Description from IOM: Research documents that most people in the United States cannot understand or use the complex information needed for managing their health and effectively using health care services. We believe it is critical to take a health-literate approach to solving this problem, that is, to align system demands and complexities with individual skills and abilities. For the past two decades, we worked to advance research, teaching, and practices that systematically address improving health literacy. In this piece, we offer a synthesis of the principles we follow to create health information that is better aligned with the skills and abilities of those using that information. We then offer links to examples of materials where these principles guided the development and presentation of information.
Archive for the ‘Health Literacy’ Category
Throwback Thursday: Check out this excellent webinar by our former Healthy Communities COI Leader, Deb Clark.
Date: October 10, 2012, 2- 3 PM
Hosted by the Healthy Communities COI
Guest Speaker: Deborah Clark, Stephens Memorial Hospital, NN/LM NER Healthy Communities COI Leader
Learn how to create an effective health information handout. Our Healthy Communities, Community of Interest Leader, Deb Clark, will teach you the basics, using plain language principles and document design. She will also share examples of easy-to-read materials for you to use as models for your own handouts. Learn skills that will help you play a greater role in patient education at your hospital or organization. This is a two-part program. Between October and December, participants will create their own handouts with support from mentors and peers. On December 12th (2012), participants can share their handouts and further explore plain language, easy-to-read materials, and design techniques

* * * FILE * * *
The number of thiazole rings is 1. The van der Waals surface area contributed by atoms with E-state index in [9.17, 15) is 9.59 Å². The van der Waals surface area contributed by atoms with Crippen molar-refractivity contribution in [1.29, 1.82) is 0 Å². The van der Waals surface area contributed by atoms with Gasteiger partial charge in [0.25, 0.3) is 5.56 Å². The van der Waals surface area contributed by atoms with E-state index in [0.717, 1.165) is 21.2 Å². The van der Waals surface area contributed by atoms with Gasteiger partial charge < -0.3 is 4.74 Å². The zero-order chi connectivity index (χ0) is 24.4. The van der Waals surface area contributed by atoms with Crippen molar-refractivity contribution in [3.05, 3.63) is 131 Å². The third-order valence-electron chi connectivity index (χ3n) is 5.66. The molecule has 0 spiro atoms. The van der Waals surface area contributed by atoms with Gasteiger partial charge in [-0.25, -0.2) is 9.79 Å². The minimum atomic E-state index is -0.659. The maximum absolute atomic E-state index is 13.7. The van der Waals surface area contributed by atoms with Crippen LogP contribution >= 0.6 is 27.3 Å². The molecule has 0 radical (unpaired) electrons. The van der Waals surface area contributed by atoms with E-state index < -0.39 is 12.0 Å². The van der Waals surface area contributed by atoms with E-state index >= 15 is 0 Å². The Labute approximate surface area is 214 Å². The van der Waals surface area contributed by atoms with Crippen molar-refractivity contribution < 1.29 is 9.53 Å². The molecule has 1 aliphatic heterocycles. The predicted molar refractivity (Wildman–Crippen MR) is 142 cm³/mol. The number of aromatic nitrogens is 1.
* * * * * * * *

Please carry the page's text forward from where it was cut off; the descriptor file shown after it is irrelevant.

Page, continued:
[Guest post from Deb Clark, Maine State Library]
Check out this radio show interview with Portland Public Library director, Steve Podgajny and Dr. Sam Zager formerly at Maine Medical Center which discusses the findings of the recent HeLPURS study showing a correlation between public library use and improvement in individual health. The HeLPURS radio interview (show #166) will be streaming on the website at http://themainemag.com/radio/